In an ideal world, big foundations might be superfluous. But in the real world they are vital, because they are adept at targeting problems that both the private sector and the government often neglect. The classic mission of nonprofits is investing in what economists call public goods [...] Yet philanthropic investment in global projects continues to increase.
The United States spends more on international aid than any other nation — more than $32 billion a year. Yet it has come in near the bottom of a newly released ranking that scores the wealthiest nations according to how much they help the world's poorest people […] What gives?
Japan is set to build India's first bullet train, with Tokyo financing the project through an $8 billion loan to New Delhi [...] [The Nikkei said] that the two countries will issue a joint statement about the deal on Saturday during Prime Minister Shinzo Abe's visit to India [...]The report comes after Japan failed to win a high-speed train deal in Indonesia earlier this year, losing out to a Chinese proposal.
The sad truth is that a significant number of global philanthropic foundations have investments in the fossil fuel industry, including those where donations to environmental causes and climate change is a significant part of their portfolio… As we move from the UN's Sustainable Development Goals...to the Climate Change Summit in Paris...the deep contradictions in global philanthropy must be acknowledged.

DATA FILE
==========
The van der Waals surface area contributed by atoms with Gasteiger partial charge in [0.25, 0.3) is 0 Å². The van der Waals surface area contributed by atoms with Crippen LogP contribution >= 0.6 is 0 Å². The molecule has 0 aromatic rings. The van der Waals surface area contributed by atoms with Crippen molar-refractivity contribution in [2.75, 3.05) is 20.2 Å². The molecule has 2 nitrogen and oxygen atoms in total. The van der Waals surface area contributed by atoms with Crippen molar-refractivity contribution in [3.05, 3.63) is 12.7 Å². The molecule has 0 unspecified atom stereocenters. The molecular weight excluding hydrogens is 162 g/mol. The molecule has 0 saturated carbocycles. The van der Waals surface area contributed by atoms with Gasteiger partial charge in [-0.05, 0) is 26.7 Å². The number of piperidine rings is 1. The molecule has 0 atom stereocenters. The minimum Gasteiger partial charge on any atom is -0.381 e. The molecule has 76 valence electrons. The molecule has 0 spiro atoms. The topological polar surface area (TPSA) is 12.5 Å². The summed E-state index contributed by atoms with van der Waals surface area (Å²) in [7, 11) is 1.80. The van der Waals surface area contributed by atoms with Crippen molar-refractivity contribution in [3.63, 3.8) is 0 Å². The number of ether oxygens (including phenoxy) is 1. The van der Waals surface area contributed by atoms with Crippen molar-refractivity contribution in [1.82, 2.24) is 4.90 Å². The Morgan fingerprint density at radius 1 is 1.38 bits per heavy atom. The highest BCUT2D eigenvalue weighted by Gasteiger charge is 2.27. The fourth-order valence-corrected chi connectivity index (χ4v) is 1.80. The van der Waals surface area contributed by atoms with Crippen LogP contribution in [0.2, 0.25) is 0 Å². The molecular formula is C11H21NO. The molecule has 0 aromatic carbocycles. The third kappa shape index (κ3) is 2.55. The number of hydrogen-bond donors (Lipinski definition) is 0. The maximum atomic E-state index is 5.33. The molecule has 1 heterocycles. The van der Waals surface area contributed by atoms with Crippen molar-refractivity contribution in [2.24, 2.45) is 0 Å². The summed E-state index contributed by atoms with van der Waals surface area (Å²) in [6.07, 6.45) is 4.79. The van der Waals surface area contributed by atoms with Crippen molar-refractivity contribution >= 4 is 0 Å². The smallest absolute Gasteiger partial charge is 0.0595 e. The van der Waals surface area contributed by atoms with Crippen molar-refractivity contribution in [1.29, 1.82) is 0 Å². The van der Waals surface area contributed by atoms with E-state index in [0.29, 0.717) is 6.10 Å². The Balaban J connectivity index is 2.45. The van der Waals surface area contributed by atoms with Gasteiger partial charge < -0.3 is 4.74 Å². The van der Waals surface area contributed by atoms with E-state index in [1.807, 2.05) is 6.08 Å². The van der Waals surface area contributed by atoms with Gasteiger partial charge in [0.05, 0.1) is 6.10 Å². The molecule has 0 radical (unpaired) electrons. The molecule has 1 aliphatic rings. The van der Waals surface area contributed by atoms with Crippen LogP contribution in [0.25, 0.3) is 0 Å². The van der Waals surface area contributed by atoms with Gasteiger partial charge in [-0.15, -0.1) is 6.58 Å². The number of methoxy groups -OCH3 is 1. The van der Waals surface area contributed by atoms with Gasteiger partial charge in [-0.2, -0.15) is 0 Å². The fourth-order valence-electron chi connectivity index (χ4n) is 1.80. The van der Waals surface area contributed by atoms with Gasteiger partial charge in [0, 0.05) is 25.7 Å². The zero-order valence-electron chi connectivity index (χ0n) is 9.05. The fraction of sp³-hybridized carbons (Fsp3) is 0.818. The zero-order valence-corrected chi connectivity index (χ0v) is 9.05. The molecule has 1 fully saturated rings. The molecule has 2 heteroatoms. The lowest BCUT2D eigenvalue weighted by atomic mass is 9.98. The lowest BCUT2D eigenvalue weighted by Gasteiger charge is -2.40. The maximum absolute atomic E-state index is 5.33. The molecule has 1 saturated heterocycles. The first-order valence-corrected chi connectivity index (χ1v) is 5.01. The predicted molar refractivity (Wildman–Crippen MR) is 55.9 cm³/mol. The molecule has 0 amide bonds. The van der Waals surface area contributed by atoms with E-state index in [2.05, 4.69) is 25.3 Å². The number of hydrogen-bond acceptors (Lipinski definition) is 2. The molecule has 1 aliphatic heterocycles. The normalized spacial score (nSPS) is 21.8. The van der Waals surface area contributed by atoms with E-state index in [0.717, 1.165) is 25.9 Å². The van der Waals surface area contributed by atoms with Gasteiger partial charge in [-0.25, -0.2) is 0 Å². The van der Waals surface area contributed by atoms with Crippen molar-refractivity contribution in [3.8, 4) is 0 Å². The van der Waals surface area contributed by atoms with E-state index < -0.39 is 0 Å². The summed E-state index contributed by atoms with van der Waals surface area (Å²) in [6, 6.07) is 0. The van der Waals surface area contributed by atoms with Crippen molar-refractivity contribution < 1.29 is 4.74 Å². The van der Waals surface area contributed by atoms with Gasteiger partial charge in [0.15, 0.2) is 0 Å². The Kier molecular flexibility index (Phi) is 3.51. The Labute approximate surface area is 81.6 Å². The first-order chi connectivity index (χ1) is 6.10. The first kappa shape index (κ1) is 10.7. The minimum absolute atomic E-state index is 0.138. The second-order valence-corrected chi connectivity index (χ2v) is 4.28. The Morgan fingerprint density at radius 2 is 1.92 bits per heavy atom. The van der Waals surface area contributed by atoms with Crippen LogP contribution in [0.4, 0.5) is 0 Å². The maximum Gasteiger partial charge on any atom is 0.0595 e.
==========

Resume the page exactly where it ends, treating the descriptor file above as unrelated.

#GivingTuesday was born four years ago to encourage people to open their wallets for a good cause...Some critics think #GivingTuesday clutters people's inboxes with empty fundraising appeals…On the other hand, it's hard to argue with the results. Last year alone, #GivingTuesday pulled in a whopping $46 million in charitable donations…The event has expanded to countries like Singapore, Kenya and New Zealand.
There are obviously concerns about the impact on Africa through a decrease in commodity exports (and income) to China. Yet such shifts also signal opportunity and perhaps changes in China's approach towards the continent, to include 'softer' issues - like closer public interaction…The 6th iteration of the Forum on China-Africa Cooperation (FOCAC) will be held this week in Johannesburg, South Africa.
I've been in the Peace Corps since October 2014, stationed in Ghana's Northern Region. On Thursday, I'll spend the day in northern Ghana with three [Peace Corps] friends […] Living in a village without running water or electricity for the last year has made me realize the vast privileges so many of us take for granted […] And I've also learned that even when you don't have a lot, you can still share what little you have.
According to the United Nations, a child dies every 20 seconds because of poor sanitation. They are dying from diseases linked to inadequate facilities, unhygienic living conditions and a lack of clean water supplies. It is with all this in mind that this Thursday, World Toilet Day, the spotlight is being pointed at the link between sanitation and nutrition, in an attempt to raise awareness of the importance of toilets...